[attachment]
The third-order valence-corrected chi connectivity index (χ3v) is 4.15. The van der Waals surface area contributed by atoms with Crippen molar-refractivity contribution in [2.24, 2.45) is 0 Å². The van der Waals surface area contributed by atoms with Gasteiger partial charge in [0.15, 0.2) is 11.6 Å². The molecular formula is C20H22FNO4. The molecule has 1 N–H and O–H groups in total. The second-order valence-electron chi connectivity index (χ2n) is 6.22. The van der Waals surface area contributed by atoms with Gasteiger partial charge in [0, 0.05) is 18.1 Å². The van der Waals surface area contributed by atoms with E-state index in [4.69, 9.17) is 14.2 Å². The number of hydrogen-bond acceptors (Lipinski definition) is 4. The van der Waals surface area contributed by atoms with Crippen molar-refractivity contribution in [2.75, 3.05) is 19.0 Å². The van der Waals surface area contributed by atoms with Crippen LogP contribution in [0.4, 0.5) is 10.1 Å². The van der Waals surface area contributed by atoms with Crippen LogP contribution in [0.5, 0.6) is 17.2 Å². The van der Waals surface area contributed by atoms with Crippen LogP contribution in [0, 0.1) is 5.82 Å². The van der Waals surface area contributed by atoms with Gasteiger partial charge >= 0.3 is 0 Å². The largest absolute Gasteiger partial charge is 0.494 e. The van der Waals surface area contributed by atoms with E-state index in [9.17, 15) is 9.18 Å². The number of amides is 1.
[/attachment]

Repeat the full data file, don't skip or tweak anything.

The third-order valence-corrected chi connectivity index (χ3v) is 4.15. The van der Waals surface area contributed by atoms with Crippen molar-refractivity contribution in [2.24, 2.45) is 0 Å². The van der Waals surface area contributed by atoms with Gasteiger partial charge in [0.15, 0.2) is 11.6 Å². The molecular formula is C20H22FNO4. The molecule has 1 N–H and O–H groups in total. The second-order valence-electron chi connectivity index (χ2n) is 6.22. The van der Waals surface area contributed by atoms with Gasteiger partial charge in [0, 0.05) is 18.1 Å². The van der Waals surface area contributed by atoms with E-state index in [4.69, 9.17) is 14.2 Å². The number of hydrogen-bond acceptors (Lipinski definition) is 4. The van der Waals surface area contributed by atoms with Crippen molar-refractivity contribution in [2.75, 3.05) is 19.0 Å². The van der Waals surface area contributed by atoms with Crippen LogP contribution in [0.4, 0.5) is 10.1 Å². The van der Waals surface area contributed by atoms with Crippen LogP contribution in [0.5, 0.6) is 17.2 Å². The van der Waals surface area contributed by atoms with Crippen LogP contribution in [0, 0.1) is 5.82 Å². The van der Waals surface area contributed by atoms with Gasteiger partial charge >= 0.3 is 0 Å². The largest absolute Gasteiger partial charge is 0.494 e. The van der Waals surface area contributed by atoms with E-state index in [9.17, 15) is 9.18 Å². The number of amides is 1.